Introduction The p22 ELISA stains for part of the nucleocapside of hepatitis C virus (HCV) and has recently become commercially available. The current British Society of Gastroenterology guidelines recommend ELISA towards antibodies against HCV Ab. Only 27% of patients with acute HCV are able to clear the virus,1 however, early treatment in the acute phase is known to improve outcomes and rates of Sustained Virological Response.2 This has been advocated in certain subgroups (patients co-infected with HIV or moderate-severe liver disease). This case demonstrates the serological response during an acute hepatitis infection with regards to ALT, HCV Ab, HCV RNA and the new p22 HCV antigen test.
Methods Sequential blood samples were obtained from a patient with end stage renal failure who developed acute HCV infection while on haemodialysis. Liver function tests, ELISA to antibody to HCV, HCV RNA PCR and antigens to p22 were performed retrospectively.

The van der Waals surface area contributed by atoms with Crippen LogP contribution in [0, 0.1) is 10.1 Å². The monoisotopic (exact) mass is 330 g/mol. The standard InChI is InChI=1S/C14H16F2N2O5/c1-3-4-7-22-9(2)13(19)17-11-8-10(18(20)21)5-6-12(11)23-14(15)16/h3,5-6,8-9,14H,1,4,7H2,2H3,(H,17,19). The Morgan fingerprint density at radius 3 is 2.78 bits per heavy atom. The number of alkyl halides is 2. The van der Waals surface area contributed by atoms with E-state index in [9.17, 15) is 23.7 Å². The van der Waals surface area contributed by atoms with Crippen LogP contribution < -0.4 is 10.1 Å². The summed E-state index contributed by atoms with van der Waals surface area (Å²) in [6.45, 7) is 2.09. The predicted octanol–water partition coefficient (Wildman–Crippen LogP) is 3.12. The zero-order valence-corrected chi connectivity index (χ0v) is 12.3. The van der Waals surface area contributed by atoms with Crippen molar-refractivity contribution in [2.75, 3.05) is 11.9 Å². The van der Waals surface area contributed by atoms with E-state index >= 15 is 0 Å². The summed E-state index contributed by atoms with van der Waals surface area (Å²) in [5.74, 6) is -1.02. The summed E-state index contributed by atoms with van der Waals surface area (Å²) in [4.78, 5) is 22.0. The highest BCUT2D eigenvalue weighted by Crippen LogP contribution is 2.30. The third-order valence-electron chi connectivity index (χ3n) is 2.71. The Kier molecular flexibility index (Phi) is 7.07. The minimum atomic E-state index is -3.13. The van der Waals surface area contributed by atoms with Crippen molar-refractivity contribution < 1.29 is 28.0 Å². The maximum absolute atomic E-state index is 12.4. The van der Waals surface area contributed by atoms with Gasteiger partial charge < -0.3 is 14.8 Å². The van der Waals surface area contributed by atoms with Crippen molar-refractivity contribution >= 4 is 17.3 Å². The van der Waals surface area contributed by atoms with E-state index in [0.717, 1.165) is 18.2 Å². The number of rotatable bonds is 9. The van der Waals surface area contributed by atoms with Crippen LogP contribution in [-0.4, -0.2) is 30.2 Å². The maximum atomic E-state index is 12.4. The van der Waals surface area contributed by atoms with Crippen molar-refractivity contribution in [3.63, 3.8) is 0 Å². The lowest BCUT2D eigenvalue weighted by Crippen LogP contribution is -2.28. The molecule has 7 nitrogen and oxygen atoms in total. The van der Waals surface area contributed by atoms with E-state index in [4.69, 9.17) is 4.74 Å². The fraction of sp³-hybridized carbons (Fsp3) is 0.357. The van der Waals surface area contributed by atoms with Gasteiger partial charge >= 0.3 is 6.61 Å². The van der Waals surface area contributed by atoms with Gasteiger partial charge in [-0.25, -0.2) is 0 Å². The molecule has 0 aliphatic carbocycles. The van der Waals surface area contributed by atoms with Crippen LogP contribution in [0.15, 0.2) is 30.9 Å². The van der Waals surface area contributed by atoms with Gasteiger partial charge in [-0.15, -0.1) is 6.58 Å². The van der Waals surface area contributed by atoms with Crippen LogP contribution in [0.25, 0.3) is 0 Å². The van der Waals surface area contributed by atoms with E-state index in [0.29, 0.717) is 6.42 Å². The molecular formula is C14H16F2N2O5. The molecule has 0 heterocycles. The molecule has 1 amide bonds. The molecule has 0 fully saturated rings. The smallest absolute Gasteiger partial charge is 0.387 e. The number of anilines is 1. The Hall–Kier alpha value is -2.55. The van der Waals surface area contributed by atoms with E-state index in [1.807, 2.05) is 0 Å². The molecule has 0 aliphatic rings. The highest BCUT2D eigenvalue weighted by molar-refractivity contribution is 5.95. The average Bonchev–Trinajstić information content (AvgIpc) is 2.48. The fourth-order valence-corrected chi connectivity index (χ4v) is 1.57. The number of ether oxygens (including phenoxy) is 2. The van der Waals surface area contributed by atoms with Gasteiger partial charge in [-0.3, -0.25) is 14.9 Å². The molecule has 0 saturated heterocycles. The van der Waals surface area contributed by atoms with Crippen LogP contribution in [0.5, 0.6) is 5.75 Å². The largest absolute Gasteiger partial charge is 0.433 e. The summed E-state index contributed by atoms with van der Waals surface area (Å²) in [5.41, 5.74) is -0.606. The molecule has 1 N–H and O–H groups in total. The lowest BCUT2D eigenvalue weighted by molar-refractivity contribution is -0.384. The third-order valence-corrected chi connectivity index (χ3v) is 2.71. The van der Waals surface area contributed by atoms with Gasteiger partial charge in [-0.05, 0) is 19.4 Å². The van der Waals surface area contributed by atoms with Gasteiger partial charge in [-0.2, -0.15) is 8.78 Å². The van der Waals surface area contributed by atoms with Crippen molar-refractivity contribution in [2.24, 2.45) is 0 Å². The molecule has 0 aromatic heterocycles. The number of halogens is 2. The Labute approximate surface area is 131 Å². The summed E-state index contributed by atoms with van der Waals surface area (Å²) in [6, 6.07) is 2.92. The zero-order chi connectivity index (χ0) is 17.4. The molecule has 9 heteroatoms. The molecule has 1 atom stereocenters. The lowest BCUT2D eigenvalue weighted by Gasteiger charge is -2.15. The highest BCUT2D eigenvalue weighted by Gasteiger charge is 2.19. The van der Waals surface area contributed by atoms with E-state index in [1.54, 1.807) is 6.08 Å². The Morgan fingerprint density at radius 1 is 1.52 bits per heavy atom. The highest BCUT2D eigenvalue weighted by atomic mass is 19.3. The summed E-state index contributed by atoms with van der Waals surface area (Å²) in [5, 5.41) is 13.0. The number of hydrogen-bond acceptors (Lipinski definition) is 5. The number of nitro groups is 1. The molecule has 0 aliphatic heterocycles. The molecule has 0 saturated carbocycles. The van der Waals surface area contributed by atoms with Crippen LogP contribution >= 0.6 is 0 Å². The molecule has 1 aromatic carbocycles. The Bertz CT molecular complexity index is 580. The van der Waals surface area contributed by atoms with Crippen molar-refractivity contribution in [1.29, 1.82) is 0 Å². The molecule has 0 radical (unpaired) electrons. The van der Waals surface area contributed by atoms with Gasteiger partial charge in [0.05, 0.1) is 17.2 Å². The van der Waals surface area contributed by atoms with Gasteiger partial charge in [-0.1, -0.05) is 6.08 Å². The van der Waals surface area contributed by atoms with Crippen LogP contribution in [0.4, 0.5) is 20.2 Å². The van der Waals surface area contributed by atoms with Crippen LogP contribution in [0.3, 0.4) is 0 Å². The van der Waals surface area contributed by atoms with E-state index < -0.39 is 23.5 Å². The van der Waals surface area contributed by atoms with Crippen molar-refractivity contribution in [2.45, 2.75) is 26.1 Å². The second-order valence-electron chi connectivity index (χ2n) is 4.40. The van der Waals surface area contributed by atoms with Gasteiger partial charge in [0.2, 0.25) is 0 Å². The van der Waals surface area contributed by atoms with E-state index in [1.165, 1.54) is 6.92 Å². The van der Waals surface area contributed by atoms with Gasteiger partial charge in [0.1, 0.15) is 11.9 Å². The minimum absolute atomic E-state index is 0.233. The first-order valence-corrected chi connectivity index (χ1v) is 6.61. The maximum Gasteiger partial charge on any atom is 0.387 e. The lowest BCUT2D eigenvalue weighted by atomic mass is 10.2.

Results The p22 ELISA result became positive at an earlier time point before a rise in ALT or the ELISA HCV antibody result.
Conclusion The p22 ELISA is a robust and reliable test that allows for earlier detection of HCV viraemia. This would be of crucial importance in patient subgroups that need early treatment in the acute phase or in populations where early detection would be required to reduce risk of cross-transmission (eg, haemodialysis units). This test offers several advantages over PCR, which though sensitive, involves complex methodology that makes it unsuitable for diagnostic laboratories. Further investigation would be required to establish the role of treating during the hyper-acute phase, in patients with negative HCV antibody and normal ALT.
Competing interests None declared.
References 1. Micallef JM, Kaldor JM, Dore GJ. Spontaneous viral clearance following acute hepatitis C infection: a systematic review of longitudinal studies. J Viral Hepat 2006;13:34–41.
2. Corey KE, Mendez-Navarro J, Gorospe EC, et al. Early treatment improves outcomes in acute hepatitis C virus infection: a meta-analysis. J Viral Hepat 2010;17:201–7.
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